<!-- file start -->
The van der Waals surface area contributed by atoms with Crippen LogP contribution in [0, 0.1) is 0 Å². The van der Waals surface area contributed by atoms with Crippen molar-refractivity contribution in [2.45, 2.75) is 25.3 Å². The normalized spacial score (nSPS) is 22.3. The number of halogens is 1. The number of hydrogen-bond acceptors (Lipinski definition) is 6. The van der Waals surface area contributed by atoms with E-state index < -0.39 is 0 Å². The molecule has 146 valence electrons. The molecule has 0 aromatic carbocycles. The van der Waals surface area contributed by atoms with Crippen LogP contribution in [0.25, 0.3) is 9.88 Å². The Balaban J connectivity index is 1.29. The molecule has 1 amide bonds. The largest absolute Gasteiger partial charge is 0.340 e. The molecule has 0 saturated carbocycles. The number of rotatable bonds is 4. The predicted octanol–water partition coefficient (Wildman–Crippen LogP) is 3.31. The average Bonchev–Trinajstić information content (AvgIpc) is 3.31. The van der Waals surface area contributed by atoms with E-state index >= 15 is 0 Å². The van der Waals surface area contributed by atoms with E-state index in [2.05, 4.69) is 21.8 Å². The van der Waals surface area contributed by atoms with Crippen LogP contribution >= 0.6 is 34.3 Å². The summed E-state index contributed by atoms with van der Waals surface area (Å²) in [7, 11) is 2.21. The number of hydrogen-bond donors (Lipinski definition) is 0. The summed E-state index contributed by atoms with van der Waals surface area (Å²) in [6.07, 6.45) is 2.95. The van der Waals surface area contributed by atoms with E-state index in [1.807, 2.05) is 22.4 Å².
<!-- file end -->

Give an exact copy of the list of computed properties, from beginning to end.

The van der Waals surface area contributed by atoms with Crippen LogP contribution in [0, 0.1) is 0 Å². The van der Waals surface area contributed by atoms with Crippen molar-refractivity contribution in [2.45, 2.75) is 25.3 Å². The normalized spacial score (nSPS) is 22.3. The number of halogens is 1. The number of hydrogen-bond acceptors (Lipinski definition) is 6. The van der Waals surface area contributed by atoms with E-state index < -0.39 is 0 Å². The molecule has 146 valence electrons. The molecule has 0 aromatic carbocycles. The van der Waals surface area contributed by atoms with Crippen LogP contribution in [0.25, 0.3) is 9.88 Å². The Balaban J connectivity index is 1.29. The molecule has 1 amide bonds. The largest absolute Gasteiger partial charge is 0.340 e. The molecule has 0 saturated carbocycles. The number of rotatable bonds is 4. The predicted octanol–water partition coefficient (Wildman–Crippen LogP) is 3.31. The average Bonchev–Trinajstić information content (AvgIpc) is 3.31. The van der Waals surface area contributed by atoms with E-state index >= 15 is 0 Å². The van der Waals surface area contributed by atoms with E-state index in [2.05, 4.69) is 21.8 Å². The van der Waals surface area contributed by atoms with Crippen LogP contribution >= 0.6 is 34.3 Å². The summed E-state index contributed by atoms with van der Waals surface area (Å²) in [7, 11) is 2.21. The number of hydrogen-bond donors (Lipinski definition) is 0. The summed E-state index contributed by atoms with van der Waals surface area (Å²) in [6.07, 6.45) is 2.95. The van der Waals surface area contributed by atoms with E-state index in [1.807, 2.05) is 22.4 Å².